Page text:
The Spirit Of Homeworld Lives On In Hardware, A Bold New RTS Universe

The Spirit Of Homeworld Lives On In Hardware, A Bold New RTS Universe
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Given the abundance of expensive pre-rendered trailers and live-action commercials gamers are bombarded with these days, it was surprising to see people go so crazy last month over a clip that was nothing but slightly animated concept art.

Well, surprising to anyone who has never had the pleasure of playing the Homeworld series, a classic trifecta of space-based RTS games released by Relic in the early-2000s. Because nearly everything about Hardware’s trailer, from the art design to the 2D animation to the narration, echoed the style used for the intros and cutscenes to Homeworld.

It was enough to get people’s curiosity, but not their attention. Because without more details on the game, and its universe, well, it was just a pretty little video.

So overnight I had a talk with Hardware’s Executive Producer, Dan Irish, to find out a little bit more about Hardware the game, and also its ambitious plans for its world, which have resulted in a slight name change.

Almost immediately, I’m hit with disappointment. With a major gameplay reveal planned “shortly”, Irish couldn’t get into the specifics about how the game – an RTS – would play.

What he did want to stress, though, was the distinction between the game’s payment model and its platform. You see, Hardware is a free-to-play title. Which given the 2D art shown and baggage that model carries, had people thinking it was a Facebook (or similar) game.

“It is NOT going to be deployed on facebook; that platform just doesn’t support the features that we know our fans want”, Irish says. “We’ve seen a lot of disappointed comments on this point and I want to clarify that point 100 per cent. It is not a game you play on Facebook —- did I make that clear?”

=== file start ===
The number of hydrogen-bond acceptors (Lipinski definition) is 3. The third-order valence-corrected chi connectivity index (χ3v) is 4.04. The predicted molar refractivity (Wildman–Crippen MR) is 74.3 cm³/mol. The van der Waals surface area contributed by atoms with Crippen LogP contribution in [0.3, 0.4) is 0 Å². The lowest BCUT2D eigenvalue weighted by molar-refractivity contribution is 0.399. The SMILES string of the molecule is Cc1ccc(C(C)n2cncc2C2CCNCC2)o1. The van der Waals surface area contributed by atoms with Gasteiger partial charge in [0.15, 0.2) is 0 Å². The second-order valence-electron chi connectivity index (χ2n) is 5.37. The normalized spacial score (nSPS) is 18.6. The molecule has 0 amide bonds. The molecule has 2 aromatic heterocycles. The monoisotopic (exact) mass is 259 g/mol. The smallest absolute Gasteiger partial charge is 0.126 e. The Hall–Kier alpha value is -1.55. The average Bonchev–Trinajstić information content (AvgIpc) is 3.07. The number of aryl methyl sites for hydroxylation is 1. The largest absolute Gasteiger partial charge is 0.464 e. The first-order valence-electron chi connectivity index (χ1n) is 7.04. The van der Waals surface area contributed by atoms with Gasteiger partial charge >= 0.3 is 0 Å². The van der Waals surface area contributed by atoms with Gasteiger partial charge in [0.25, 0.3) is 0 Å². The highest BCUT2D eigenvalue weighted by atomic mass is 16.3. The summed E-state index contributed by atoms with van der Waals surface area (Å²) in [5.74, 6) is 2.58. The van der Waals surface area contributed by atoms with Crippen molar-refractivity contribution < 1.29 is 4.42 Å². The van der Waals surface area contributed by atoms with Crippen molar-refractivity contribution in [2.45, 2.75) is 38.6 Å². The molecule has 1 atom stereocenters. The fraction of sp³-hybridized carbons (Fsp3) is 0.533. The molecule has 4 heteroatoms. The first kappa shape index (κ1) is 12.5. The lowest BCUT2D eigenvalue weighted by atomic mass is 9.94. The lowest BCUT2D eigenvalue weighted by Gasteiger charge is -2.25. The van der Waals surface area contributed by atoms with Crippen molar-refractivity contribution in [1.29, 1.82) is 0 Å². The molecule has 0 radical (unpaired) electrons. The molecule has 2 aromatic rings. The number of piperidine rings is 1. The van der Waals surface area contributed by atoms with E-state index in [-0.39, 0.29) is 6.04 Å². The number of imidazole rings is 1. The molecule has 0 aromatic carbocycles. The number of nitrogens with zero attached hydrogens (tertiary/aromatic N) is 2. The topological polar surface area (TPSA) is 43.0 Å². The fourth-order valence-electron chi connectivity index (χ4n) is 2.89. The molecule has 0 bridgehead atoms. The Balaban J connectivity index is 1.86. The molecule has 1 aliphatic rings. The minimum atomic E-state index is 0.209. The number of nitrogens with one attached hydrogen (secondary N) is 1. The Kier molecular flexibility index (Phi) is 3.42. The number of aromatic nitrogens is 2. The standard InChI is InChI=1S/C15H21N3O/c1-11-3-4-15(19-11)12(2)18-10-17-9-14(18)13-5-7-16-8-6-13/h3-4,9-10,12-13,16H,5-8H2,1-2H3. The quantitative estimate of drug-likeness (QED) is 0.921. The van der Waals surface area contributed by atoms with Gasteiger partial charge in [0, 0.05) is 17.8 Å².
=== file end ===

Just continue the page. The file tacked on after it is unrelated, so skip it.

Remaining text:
Crystal, thanks, but the piece of art below does at least hint at something resembling gameplay…

“The gameplay reveal is coming up shortly, so I can’t say too much about how the game actually works. Suffice it to say it is preparing to be the next era of F2P RTS game from the creators of Homeworld.”

Fine, OK, no talk about gameplay. So I asked about Hardware’s world, and why, in the months since we first saw the game, has its name changed from Hardware to Hardware: Shipbreakers.

“‘Shipbreakers’ is the reference to the current fiction and setting for this RTS experience”, he tells me, explaining that, having worked for two years just on the IP and fiction for Hardware’s universe, the team have grander plans for the property than just a single free-to-play game.

“As you can see from the teaser trailer, there are starship wrecks littering the landscape of the desert planet. How did they get there? Do you break them up to salvage or build new ones? Or do you simply claim one as your own and defend it?”

“There may be other experiences, gameplay types, platforms and transmedia properties. As part of our branding strategy each will be a ‘lens’ with which you can view the Hardware universe.”

What I really wanted to know, though, and I’m sure the team are getting sick of the comparisons, is how much of an influence Homeworld has had on Hardware: Shipbreakers’ design. After all, not only did several of the key members of the dev team work at Relic, but there are some very clear homages to Homeworld’s ship design in the starships you see buried in the sand in the game’s debut trailer.

“Shipbreakers shares some DNA with Homeworld for sure, but any connection to that IP is purely stylistic at most”, Irish says. “We’re inspired by that franchise and all that it delivered to fans over the years, but today it is a new world, new business models and new player expectations. We’re planning to deliver on a new promise of an awesome RTS experience set in a unique sci- fi backdrop of deep fiction. Just like Homeworld was ground breaking in its day, Hardware is being setup to usher in the next era of RTS revolution.”

While that comes across as a bit of marketing fluff, what he says next resonates as something a little more personal, and perhaps more important.

“So to say that there is a connection to Homeworld — that’s true. It’s a personal connection for myself and for many others who came to be good friends, colleagues and developers of award- winning, commercially successful game franchises as a result of that one game. This is the next chapter…”

Hardware: Shipbreaks is currently slated to appear on PC and Mac, with a closed beta scheduled for Q4 2013.

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